TO HER KGB controllers at the Lubyanka in Moscow, she was known by the codenames Hola or Tina. To her astounded neighbours in Bexleyheath, Kent, she was Melita Norwood, a little old lady, a great-grandmother.
The 87-year-old was revealed as one of the Soviet Union's greatest Cold War assets last September, surrounding the publication of The Mitrokhin Archive, a book based on notes taken by a senior KGB archivist and smuggled out of Russia following his defection.
The details contained within the book were staggering. In the final months of the Second World War, this now frail woman had passed to the Russians, secrets that had apparently helped them build the atom bomb.
"I thought it was an experiment, what they were doing out there - a good experiment and I agreed with it," said Mrs Norwood, when questioned by reporters back in September. "I did what I did because I expected them to be attacked again once the war was over. Chamberlain wanted them attacked in 1939 - he certainly expected Hitler to go East.
"I thought that they should be adequately defended because everyone was against them and because they had been through such hardship from the Germans. In the war the Russians were on our side, and it was unfair to them that they shouldn't be able to defend their weaponry."
Mrs Norwood had access to the vital information through her job at the British Non-Ferrous Metals Research Association in Euston, London, where as a secretary since 1937 she was aware of certain information about metals being used in the development of Britain's atomic weapons.
In 1951 there were suspicions about her loyalty to Britain and, as a result, her security clearance that gave her access to such secrets was revoked. And yet, it seems, Mrs Norwood, happily married to a maths teacher, continued spying for the Russians for another 27 years.
Mrs Norwood has questioned the importance of the information she passed on. She said she was never under any pressure and could not remember the names of the various Russians she had dealt with over the years.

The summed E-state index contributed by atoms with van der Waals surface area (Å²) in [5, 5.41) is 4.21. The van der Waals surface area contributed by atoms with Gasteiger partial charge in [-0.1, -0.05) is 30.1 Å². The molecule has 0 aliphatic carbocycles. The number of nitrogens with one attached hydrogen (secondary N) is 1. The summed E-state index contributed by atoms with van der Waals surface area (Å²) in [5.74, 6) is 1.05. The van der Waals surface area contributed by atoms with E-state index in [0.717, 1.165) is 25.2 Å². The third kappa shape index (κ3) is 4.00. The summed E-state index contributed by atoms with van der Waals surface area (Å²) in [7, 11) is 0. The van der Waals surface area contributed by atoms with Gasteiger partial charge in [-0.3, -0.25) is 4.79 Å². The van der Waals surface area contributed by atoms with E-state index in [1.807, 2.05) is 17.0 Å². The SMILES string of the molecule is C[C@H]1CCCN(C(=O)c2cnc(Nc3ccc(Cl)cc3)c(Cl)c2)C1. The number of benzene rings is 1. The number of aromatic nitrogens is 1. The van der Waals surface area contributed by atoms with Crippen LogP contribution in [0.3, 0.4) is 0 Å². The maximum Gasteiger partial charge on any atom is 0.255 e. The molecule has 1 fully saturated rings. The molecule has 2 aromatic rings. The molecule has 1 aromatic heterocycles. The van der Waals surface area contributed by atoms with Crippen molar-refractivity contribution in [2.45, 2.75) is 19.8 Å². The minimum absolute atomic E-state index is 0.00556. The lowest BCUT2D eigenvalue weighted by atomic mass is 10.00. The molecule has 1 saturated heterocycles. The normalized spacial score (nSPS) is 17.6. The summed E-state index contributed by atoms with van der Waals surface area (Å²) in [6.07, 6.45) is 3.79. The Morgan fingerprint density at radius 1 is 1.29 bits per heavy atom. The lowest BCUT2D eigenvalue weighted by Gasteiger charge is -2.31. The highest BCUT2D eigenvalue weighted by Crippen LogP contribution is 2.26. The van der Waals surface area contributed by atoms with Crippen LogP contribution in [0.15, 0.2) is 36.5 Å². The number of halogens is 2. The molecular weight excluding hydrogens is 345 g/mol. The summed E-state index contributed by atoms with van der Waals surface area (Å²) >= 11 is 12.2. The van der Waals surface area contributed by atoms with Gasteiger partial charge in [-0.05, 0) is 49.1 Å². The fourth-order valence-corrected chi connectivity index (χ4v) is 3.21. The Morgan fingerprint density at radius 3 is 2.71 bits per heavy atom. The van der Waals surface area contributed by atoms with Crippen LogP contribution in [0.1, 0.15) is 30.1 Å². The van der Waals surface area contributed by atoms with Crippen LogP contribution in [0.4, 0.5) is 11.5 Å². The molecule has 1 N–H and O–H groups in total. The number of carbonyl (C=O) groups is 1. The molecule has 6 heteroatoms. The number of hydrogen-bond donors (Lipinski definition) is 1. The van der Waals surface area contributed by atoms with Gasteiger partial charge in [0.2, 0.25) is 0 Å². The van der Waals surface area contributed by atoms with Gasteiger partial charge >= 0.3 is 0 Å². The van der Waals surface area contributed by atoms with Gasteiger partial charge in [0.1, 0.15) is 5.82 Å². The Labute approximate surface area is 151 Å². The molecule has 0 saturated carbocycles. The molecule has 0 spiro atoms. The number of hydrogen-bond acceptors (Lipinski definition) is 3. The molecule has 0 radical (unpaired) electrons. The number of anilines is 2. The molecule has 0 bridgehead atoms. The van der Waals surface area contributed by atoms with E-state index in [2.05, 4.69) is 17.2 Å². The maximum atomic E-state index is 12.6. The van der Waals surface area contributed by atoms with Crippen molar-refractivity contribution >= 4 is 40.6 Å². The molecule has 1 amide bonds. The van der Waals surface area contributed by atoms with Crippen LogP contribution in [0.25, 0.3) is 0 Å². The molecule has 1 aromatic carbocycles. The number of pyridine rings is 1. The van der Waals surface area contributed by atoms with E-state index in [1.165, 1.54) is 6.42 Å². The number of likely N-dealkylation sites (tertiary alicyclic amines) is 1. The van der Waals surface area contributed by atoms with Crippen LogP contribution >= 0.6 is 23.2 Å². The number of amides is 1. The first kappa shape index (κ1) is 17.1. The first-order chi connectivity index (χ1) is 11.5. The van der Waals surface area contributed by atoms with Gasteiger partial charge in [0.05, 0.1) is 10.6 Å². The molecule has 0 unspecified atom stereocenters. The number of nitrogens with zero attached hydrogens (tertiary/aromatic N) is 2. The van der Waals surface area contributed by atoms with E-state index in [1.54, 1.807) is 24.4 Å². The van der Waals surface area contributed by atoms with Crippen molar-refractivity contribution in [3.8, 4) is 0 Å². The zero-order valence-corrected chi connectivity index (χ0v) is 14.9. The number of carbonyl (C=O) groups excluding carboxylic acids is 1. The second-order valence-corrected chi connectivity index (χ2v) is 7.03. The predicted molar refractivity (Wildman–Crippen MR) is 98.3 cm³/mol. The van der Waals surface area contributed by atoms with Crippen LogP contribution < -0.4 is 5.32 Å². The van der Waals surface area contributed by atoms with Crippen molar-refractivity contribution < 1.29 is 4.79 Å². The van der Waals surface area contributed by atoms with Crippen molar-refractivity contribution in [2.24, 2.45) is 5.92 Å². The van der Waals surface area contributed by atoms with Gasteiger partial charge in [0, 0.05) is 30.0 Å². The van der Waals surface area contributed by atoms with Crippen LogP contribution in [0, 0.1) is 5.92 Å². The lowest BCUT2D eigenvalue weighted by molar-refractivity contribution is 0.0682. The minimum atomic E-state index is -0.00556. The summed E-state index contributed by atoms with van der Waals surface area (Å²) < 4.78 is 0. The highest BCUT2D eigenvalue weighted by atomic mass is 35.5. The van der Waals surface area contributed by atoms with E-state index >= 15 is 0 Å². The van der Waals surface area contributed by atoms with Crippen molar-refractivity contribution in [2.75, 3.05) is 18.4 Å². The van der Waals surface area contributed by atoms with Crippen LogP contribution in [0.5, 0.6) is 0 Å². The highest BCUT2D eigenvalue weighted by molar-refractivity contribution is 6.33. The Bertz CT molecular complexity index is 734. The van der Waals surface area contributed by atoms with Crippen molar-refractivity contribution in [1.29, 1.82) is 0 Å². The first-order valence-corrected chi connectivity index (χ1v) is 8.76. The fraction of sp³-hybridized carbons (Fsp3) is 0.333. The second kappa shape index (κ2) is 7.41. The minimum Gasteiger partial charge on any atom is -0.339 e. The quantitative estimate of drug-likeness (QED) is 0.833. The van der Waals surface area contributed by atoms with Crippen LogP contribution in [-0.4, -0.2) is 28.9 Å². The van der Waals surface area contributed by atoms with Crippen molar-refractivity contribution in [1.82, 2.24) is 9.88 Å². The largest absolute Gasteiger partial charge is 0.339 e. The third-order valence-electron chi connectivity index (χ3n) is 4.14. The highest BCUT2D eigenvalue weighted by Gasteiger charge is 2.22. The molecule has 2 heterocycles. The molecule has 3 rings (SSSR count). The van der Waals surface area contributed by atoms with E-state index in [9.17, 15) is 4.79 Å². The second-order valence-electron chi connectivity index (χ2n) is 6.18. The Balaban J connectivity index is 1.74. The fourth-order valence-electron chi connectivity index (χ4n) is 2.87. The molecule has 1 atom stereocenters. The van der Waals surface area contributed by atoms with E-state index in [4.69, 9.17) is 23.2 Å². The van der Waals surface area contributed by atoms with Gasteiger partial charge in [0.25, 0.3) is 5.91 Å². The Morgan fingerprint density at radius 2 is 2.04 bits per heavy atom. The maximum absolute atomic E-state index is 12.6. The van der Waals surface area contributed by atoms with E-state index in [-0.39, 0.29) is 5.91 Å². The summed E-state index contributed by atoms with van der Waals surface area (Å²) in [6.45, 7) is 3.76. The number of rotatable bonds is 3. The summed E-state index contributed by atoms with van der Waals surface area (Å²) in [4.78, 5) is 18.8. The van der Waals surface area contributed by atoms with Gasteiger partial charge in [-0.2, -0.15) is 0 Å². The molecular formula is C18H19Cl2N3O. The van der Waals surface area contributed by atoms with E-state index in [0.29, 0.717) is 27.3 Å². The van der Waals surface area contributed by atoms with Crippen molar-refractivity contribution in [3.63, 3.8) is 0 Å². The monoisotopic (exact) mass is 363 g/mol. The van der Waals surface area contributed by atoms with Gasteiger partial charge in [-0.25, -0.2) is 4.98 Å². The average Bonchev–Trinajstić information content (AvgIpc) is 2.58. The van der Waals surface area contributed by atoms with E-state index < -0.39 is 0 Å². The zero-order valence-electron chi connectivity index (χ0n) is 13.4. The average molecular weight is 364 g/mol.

And yet Col Vasili Nikitich Mitrokhin, who defected to the West in 1992 after contacting the British Secret Intelligence Service (MI6) in Latvia, described her as one of Russia's most important female spies of the Cold War. Her files described her as "exceptionally reliable" and she eventually received the KGB's highest decoration - the Order of the Red Banner.
Whatever Mrs Norwood considered the importance of the information she passed to the Russians, they were able to develop and test their own atomic weapon in 1949 - just months before an assessment by America's Central Intelligence Agency concluded it would not be able to do so until 1954.
Following the defection of Mitrokhin, the former chief archivist, and his six large trunks containing 60 volumes of files copied from the records of the KGB, details about Mrs Norwood were passed to Britain's security service, MI5.
The decision was then taken that there was little prospect of a successful prosecution being brought against Mrs Norwood. As a result she was not approached by the security service officers.
And so, at her semi-detached 1930s house decorated with CND posters, Mrs Norwood carried on living her secret, unaware that anyone apart from her Russian handlers knew of her past. Her husband, Hilary, who had known and disapproved of her spying activities, died in 1996.
That all changed rapidly following press reports and a BBC television programme based on the book by the Cambridge professor Christopher Andrew. Almost overnight, Mrs Norwood was at the centre of a flurry of activity to expose "Reds under the bed" - including those other "spies" the CPS confirmed yesterday would also not be facing prosecution.
Just who initiated the contact that gave the tall, enigmatic professor access to the files of the KGB archivist, remains unclear. The Home Secretary, Jack Straw, has asked the House of Commons Intelligence and Security Committee to investigate the matter. There are doubts about how much of this information will be made public.
In the meanwhile Melita Norwood, who twice visited Russia after her retirement, seems to stand by her actions. Although she was yesterday saying little, in September, she said given her time again she would do the same.
"It's a worldwide thing, " said Mrs Norwood, whose father was a Latvian bookbinder and mother a member of the Co-Operative Movement. "The various countries of this rotten capitalist system with its unemployment, its wars, and making money - I hope it comes to an end."
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